The Real Investment of Complex Rehab Technology
- By Mark E. Smith
- Jun 01, 2014
I want to share with you how to achieve a mind-blowing 18,200- percent return on a specific investment.
What’s more, it’s repeatable countless times, year after year, and I’ve personally built my life from this investment. I’ve witnessed many others benefit from it — changing their lives forever — and I’ve even spoken on Capitol Hill, striving to get our government to understand how to achieve this exact return.
So, what’s this insanely successful investment called?
Complex rehab technology. Indeed, the socioeconomic return on the investment that is complex rehab technology is staggering, arguably better than any other investment that we and the government can make. And I know this not just as a complex rehab technology industry veteran, but also as an individual who’s personally produced an astounding 18,200-percent return on the complex rehab technology investment made in me as a young community college student trying to change my life for the better some 20 years ago.
Blazing a Brand-New Trail
See, as I struggled through my first few semesters at a community college, all odds were against me. I was blazing a trail away from a family where I was the first of any generation to graduate high school, never be incarcerated, not be an addict, and pulling my way out of poverty — that is, I strove as the first to change the course of my family tree. Yet as one born with severe cerebral palsy, I was “living on the system,” as it was always called when I waited in food lines as a child with my mother to get government-issued boxes of powdered milk and blocks of cheese.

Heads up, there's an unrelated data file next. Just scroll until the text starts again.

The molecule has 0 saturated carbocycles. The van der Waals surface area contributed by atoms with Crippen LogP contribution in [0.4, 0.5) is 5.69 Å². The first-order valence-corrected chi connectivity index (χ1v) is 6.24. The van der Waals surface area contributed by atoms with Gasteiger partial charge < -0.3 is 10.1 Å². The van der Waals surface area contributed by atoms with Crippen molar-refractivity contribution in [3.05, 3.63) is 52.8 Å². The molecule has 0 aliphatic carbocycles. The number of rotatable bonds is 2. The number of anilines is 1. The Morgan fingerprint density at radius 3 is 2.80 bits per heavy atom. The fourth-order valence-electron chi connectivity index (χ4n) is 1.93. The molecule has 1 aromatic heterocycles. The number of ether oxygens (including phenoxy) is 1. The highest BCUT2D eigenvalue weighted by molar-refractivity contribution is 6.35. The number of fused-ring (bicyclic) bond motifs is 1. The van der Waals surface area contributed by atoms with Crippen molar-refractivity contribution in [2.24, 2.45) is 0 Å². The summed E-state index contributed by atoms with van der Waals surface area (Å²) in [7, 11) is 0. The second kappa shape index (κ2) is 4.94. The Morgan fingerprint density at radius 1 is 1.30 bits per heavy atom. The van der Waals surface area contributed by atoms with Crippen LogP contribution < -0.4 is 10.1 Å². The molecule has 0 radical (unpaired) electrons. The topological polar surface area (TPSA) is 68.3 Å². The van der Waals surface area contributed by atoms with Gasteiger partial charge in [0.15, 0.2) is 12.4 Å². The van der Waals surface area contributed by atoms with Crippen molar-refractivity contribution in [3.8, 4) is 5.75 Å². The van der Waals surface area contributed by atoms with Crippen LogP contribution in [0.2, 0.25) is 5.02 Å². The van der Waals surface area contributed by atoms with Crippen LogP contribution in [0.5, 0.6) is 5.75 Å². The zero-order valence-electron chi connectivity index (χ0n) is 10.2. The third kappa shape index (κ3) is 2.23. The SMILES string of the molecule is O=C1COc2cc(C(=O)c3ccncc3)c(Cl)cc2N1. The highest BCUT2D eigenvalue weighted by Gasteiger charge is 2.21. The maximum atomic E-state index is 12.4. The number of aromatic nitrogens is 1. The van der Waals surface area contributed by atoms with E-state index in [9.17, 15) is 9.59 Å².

Fresh out of high school, I tried to make it on my own, but swiftly landed back on SSI, food stamps and Medi-Cal insurance, caught in the same socioeconomic trap as approximately 80 percent of those with severe disabilities who want to work, but face barriers.
However, I realized that higher education was key, that a college degree and subsequent employment would completely change the trajectory of my life, taking me from being on the system to paying into the system. So I wasn’t ashamed that I was on SSI as a 21-year-old making my way through community college. Rather, I was inspired because I assumed responsibility to do whatever I could to build long-term success.
Unfortunately, upon completing my two years at the community college, I hit a wall that needed surmounting to continue my dreams of education, a career and financial independence. Although I had a 4.0 grade point average, the nearest four-year transfer schools were 50 miles away, with sprawling campuses. How was I ever to commute on public transit or traverse a university campus in my old E&J power chair that didn’t meet my mobility or positioning needs? My ambition to get off of the system was jeopardized by my lacking the right mobility technology — and no government agency wanted to fund a new complex rehab power chair for me to finish school, obtain employment, and get off of the system and actually pay into it.
An $8,000 Initial Investment
In a last-ditch effort, I managed to arrange a meeting with representatives from the California Department of Vocational Rehabilitation and Medi-Cal.
“I’m not asking for a hand-out,” I told them. “I’m in need of a hand up. If you’ll fund my $8,000 power wheelchair, I can accept my admission to San Francisco State University, get my bachelor’s degree, then my master’s degree, going on to a self-sufficient life off of the system. That $8,000 may seem like a big investment today, but not only will I pay it back in income taxes my first year out of school, but the annual return on it with me as a taxpayer, not a beneficiary, will be exponential. I estimate that after 10 years in the work force, I will have saved the government $1,456,000 – that’s an 18,200-percent return on your $8,000.”